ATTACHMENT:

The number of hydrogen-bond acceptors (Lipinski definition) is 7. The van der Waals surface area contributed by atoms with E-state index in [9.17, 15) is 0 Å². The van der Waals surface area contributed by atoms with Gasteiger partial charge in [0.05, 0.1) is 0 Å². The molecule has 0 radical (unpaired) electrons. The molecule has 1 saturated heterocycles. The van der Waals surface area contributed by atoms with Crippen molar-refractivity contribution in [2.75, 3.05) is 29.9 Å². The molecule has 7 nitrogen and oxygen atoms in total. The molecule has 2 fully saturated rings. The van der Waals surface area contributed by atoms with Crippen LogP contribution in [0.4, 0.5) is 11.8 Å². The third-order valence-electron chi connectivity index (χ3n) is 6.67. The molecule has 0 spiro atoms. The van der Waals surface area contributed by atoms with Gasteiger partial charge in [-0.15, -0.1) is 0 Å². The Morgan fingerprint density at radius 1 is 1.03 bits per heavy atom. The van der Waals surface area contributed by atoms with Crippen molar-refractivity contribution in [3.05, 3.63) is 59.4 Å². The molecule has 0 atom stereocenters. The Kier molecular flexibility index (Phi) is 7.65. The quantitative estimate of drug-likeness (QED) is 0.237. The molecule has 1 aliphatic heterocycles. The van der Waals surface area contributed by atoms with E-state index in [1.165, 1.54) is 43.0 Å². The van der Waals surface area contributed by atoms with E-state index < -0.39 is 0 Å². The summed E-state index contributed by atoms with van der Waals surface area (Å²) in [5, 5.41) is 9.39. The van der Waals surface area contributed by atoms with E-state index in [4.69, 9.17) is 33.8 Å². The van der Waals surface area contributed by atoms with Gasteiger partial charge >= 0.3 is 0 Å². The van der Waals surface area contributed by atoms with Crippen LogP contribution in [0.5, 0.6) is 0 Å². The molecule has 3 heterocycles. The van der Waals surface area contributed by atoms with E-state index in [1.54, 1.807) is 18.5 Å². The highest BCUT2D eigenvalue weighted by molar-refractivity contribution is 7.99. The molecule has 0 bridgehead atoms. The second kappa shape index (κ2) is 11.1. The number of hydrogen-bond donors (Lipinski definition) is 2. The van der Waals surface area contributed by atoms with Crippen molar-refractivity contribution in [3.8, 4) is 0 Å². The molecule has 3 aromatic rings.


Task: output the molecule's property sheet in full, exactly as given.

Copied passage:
The number of hydrogen-bond acceptors (Lipinski definition) is 7. The van der Waals surface area contributed by atoms with E-state index in [9.17, 15) is 0 Å². The van der Waals surface area contributed by atoms with Gasteiger partial charge in [0.05, 0.1) is 0 Å². The molecule has 0 radical (unpaired) electrons. The molecule has 1 saturated heterocycles. The van der Waals surface area contributed by atoms with Crippen molar-refractivity contribution in [2.75, 3.05) is 29.9 Å². The molecule has 7 nitrogen and oxygen atoms in total. The molecule has 2 fully saturated rings. The van der Waals surface area contributed by atoms with Crippen LogP contribution in [0.4, 0.5) is 11.8 Å². The third-order valence-electron chi connectivity index (χ3n) is 6.67. The molecule has 0 spiro atoms. The van der Waals surface area contributed by atoms with Gasteiger partial charge in [-0.15, -0.1) is 0 Å². The Morgan fingerprint density at radius 1 is 1.03 bits per heavy atom. The van der Waals surface area contributed by atoms with Crippen molar-refractivity contribution in [3.05, 3.63) is 59.4 Å². The molecule has 0 atom stereocenters. The Kier molecular flexibility index (Phi) is 7.65. The quantitative estimate of drug-likeness (QED) is 0.237. The molecule has 1 aliphatic heterocycles. The van der Waals surface area contributed by atoms with E-state index in [1.165, 1.54) is 43.0 Å². The van der Waals surface area contributed by atoms with E-state index < -0.39 is 0 Å². The summed E-state index contributed by atoms with van der Waals surface area (Å²) in [5, 5.41) is 9.39. The van der Waals surface area contributed by atoms with E-state index in [4.69, 9.17) is 33.8 Å². The van der Waals surface area contributed by atoms with Gasteiger partial charge >= 0.3 is 0 Å². The van der Waals surface area contributed by atoms with Crippen LogP contribution in [0.5, 0.6) is 0 Å². The molecule has 3 heterocycles. The van der Waals surface area contributed by atoms with E-state index in [1.54, 1.807) is 18.5 Å². The highest BCUT2D eigenvalue weighted by molar-refractivity contribution is 7.99. The molecule has 0 bridgehead atoms. The second kappa shape index (κ2) is 11.1. The number of hydrogen-bond donors (Lipinski definition) is 2. The van der Waals surface area contributed by atoms with Crippen molar-refractivity contribution in [3.8, 4) is 0 Å². The molecule has 3 aromatic rings.